The U.S. is undergoing a long-term decline in the rate of firm startups. We find that this slowdown in entrepreneurship is more pronounced for skilled individuals. In particular, between 1985 and 2015 entry into entrepreneurship declined by 21% for those with at least a college degree and increased by 11% for those with a high school degree or some college experience. We posit that this skill biased entrepreneurial decline is a response to the changing income structure of workers and entrepreneurs that occurred over the same period. In support of this view, we find that, for skilled individuals, entrepreneurial income grew more slowly than worker's income while for unskilled individuals both incomes grew at relatively similar rates. We also provide evidence for entrepreneurial polarization consistent with wage polarization. To quantify the impact of income structure on entrepreneurial entry we develop a simple heterogeneous-agent, occupational choice model which takes as given a rising worker skill premium, driven by skill biased technical change. In the model, the rising worker skill premium can account for around two-thirds of the changes in entry among skilled and unskilled individuals. This paper contributes to understanding the forces behind the broader decline in business dynamism in the U.S. and suggests an integral role of rising income inequality.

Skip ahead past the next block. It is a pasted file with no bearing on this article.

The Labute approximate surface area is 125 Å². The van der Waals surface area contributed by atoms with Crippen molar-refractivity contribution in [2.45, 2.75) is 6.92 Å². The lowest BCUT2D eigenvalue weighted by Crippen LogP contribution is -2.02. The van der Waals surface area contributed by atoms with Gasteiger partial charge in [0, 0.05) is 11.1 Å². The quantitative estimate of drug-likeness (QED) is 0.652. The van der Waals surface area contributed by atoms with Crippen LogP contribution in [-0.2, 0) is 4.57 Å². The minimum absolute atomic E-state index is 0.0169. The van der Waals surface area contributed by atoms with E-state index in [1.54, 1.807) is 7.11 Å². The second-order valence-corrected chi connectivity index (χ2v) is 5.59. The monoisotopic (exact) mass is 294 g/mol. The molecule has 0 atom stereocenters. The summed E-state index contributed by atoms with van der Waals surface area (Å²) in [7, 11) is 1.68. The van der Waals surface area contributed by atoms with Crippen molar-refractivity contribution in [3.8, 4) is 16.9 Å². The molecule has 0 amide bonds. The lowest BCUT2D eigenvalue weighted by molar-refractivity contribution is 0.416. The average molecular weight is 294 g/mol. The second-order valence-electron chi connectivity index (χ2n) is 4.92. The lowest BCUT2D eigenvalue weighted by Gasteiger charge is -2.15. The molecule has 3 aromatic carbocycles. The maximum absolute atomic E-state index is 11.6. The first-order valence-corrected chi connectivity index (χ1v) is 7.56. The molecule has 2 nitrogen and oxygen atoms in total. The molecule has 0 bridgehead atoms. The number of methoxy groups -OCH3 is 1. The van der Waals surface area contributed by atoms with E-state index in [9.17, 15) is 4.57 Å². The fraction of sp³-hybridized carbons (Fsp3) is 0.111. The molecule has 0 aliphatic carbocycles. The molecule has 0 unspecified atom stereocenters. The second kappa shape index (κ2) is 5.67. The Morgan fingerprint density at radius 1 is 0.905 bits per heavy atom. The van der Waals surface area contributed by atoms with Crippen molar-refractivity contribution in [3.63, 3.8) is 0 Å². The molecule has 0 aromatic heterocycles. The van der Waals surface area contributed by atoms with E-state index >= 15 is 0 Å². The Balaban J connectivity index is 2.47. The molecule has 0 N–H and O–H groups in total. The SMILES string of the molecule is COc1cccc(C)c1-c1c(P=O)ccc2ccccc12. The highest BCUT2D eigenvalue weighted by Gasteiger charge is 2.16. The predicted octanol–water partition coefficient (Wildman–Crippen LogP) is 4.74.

About the presenter’s visit

Dr Faisal Sohail will be visiting the School of Economics on Wednesday 8th May 2019.  While here he will be using room 520A Colin Clark Building.  If you would like to meet with him or have lunch or dinner with him please contact Dr Jorge Miranda Pinto who will be his host while at The University of Queensland.  Dr Jorge Miranda Pinto can be contacted on j.mirandapinto@uq.edu.au

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Level 6, Colin Clark building (#39)
The University of Queensland St Lucia campus
Room 629